Yeah, I mean, I guess you know, the funny thing was I really wasn’t to stoicism before it was cool. Or at least you know, we could people make debate that but I distinctly remember everyone telling me why are you studying the sudden they’re the obscure subject and no one’s interested and, but not long after that it became more popular. So It started when I was a teenager, and I kind of drop out of school and stuff. My father passed away when I was quite young and I kind of got into trouble with the cops and things like that. And I ended up in a rehabilitation scheme for young offenders. And, you know, I decided with the help of a communication skills teacher, actually to turn my life around a bit and I thought I’d do something and I went to university and I studied philosophy. And I was looking for a philosophy of life. And one of the few major schools of ancient philosophy that isn’t typically part of the undergraduate curriculum, stoicism. So I spent four years at Aberdeen and they never mentioned that once. I studied Plato and Aristotle and other aspects of Greek philosophy, but not the stoics. And then after I graduated, I stumbled across the works of Pierre Hadot, a French scholar. He focuses on idea of philosophy as a way of life. I read his books and his training as a psychotherapist counsellor at a time. So I immediately recognised and it seemed odd to me that Hadot had listed all these psychological he called them spiritual exercises. He found that stoicism and they compare them to Christian contemplative techniques that catalogue them and written about them in great detail. And it seemed remarkable to me that the one thing he hadn’t ever done was draw the analogy with modern psychology or psychotherapy. And that seemed really obvious me. So sometimes in life, you find a book kind of writes itself almost. So I thought, well, if I don’t write this someone else, well, it seems like a really obvious thing. So yeah, I kind of ended up writing a book about it. And then people when you write one book, people ask you to rate others and then to nearly 25 years later, after I first stumbled across stoicism still talking to people about it, but I’m still 100% committed to stoicism I, you know, I found that it clicked with me. made a lot of sense and it still makes sense to me today.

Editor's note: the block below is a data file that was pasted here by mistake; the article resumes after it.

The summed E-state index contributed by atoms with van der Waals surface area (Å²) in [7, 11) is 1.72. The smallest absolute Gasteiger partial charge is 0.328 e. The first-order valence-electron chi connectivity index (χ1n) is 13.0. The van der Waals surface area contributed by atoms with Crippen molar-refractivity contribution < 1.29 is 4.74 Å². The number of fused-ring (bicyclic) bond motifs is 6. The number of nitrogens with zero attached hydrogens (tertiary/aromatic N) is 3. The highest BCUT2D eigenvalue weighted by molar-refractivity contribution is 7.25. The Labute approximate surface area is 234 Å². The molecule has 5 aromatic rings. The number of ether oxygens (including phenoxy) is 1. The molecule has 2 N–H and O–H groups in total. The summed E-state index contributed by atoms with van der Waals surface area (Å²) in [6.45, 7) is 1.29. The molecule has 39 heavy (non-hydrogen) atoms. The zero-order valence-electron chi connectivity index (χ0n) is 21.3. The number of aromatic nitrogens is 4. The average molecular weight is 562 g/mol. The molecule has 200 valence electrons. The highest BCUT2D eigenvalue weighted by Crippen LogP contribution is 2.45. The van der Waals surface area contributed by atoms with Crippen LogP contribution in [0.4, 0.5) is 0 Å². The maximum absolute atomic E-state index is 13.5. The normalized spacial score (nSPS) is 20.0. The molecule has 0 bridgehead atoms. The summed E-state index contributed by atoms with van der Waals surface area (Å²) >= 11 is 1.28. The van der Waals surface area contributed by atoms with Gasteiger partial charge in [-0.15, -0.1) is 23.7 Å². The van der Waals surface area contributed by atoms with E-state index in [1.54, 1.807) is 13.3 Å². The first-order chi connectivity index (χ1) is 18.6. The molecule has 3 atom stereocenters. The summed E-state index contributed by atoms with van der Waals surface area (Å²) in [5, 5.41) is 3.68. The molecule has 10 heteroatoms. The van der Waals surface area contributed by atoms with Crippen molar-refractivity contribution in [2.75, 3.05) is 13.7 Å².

John Ball
But you teach this now, Yes?

Donald Robertson
Yeah, I started teaching it in a sense early on because I always did a lot of workshops and trained psychotherapists in the UK and I supervised them. So I ended up teaching a lot of therapists initially about stoicism. Speaking about at conferences and stuff, and now I run online courses about it and so on great books give a lot of talks but more aimed at the general public. I started off more resect therapists, and those become more of a general audience.

John Ball
Yeah, I mean, I see some elements of stoic philosophy relating to things like CBT, cognitive behavioural therapy, right? And so I can see that these sorts of principles do get used, what what effects has this kind of philosophy had on on you particularly and your life

Donald Robertson
In my personal life I think stoicism gave me a sense of direction when I really needed it, many people say they see stoicism, like a kind of secular alternative to Christianity. And what they mean by that is it gives them something that’s like religion that Really a philosophy is not based on faith or revelation. It’s based on philosophical reasoning, but it gives them a whole worldview and a set of fundamental moral values through which to interpret life. Find a purpose, a sense of direction. So I’d say that’s the main thing I got from stoicism, but also the main corollary of a consequence of is that arguably it helps us to build the emotional psychological resilience and that’s partly why it dovetails with modern Cognitive Behavioural Therapy, like you said,

John Ball
Yeah, I do. I’ve been in coaching, professional coaching for a number of years now and certainly since having studied more about stoicism from people like yourself and is it is Brian Irving was it I think Ryan Holiday

Unknown Speaker
Bill Irvine and that… Yeah.

John Ball
So yeah, I think I’ve applied, certainly applied a lot of that for myself. I’ve got a lot of from it, but I also find myself using it with clients quite often. Because the philosophy of it really does stand the test of time and the mental resilience aspects of it, especially this year are really important.

Donald Robertson